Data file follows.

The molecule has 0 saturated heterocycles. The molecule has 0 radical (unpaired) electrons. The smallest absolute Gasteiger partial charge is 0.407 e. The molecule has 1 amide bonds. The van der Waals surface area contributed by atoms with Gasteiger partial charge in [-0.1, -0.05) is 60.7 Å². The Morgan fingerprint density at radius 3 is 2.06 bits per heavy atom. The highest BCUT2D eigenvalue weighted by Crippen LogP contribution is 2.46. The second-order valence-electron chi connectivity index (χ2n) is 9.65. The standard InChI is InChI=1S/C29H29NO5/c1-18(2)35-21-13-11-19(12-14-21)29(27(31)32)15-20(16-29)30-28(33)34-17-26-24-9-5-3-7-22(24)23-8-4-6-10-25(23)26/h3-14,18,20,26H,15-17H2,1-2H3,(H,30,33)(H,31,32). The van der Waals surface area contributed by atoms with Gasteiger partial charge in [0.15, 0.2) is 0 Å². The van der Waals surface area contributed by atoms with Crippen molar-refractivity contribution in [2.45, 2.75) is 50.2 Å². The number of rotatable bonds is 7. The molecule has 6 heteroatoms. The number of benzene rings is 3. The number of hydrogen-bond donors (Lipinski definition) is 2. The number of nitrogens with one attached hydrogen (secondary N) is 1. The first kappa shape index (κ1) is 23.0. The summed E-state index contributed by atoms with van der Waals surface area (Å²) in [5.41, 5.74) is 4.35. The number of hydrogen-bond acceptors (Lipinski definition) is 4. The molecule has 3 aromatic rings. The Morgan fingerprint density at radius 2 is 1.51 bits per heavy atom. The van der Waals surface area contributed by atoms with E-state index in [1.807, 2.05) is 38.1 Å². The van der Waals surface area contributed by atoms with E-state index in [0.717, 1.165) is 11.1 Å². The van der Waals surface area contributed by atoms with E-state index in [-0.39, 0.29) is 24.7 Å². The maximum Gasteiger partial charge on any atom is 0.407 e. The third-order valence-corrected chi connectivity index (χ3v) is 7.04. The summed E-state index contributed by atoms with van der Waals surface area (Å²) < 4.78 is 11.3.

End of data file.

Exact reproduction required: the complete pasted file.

The molecule has 0 saturated heterocycles. The molecule has 0 radical (unpaired) electrons. The smallest absolute Gasteiger partial charge is 0.407 e. The molecule has 1 amide bonds. The van der Waals surface area contributed by atoms with Gasteiger partial charge in [-0.1, -0.05) is 60.7 Å². The Morgan fingerprint density at radius 3 is 2.06 bits per heavy atom. The highest BCUT2D eigenvalue weighted by Crippen LogP contribution is 2.46. The second-order valence-electron chi connectivity index (χ2n) is 9.65. The standard InChI is InChI=1S/C29H29NO5/c1-18(2)35-21-13-11-19(12-14-21)29(27(31)32)15-20(16-29)30-28(33)34-17-26-24-9-5-3-7-22(24)23-8-4-6-10-25(23)26/h3-14,18,20,26H,15-17H2,1-2H3,(H,30,33)(H,31,32). The van der Waals surface area contributed by atoms with Gasteiger partial charge in [0.15, 0.2) is 0 Å². The van der Waals surface area contributed by atoms with Crippen molar-refractivity contribution in [2.45, 2.75) is 50.2 Å². The number of rotatable bonds is 7. The molecule has 6 heteroatoms. The number of benzene rings is 3. The number of hydrogen-bond donors (Lipinski definition) is 2. The number of nitrogens with one attached hydrogen (secondary N) is 1. The first kappa shape index (κ1) is 23.0. The summed E-state index contributed by atoms with van der Waals surface area (Å²) in [5.41, 5.74) is 4.35. The number of hydrogen-bond acceptors (Lipinski definition) is 4. The molecule has 3 aromatic rings. The Morgan fingerprint density at radius 2 is 1.51 bits per heavy atom. The van der Waals surface area contributed by atoms with E-state index in [1.807, 2.05) is 38.1 Å². The van der Waals surface area contributed by atoms with E-state index in [0.717, 1.165) is 11.1 Å². The van der Waals surface area contributed by atoms with E-state index in [-0.39, 0.29) is 24.7 Å². The maximum Gasteiger partial charge on any atom is 0.407 e. The third-order valence-corrected chi connectivity index (χ3v) is 7.04. The summed E-state index contributed by atoms with van der Waals surface area (Å²) < 4.78 is 11.3.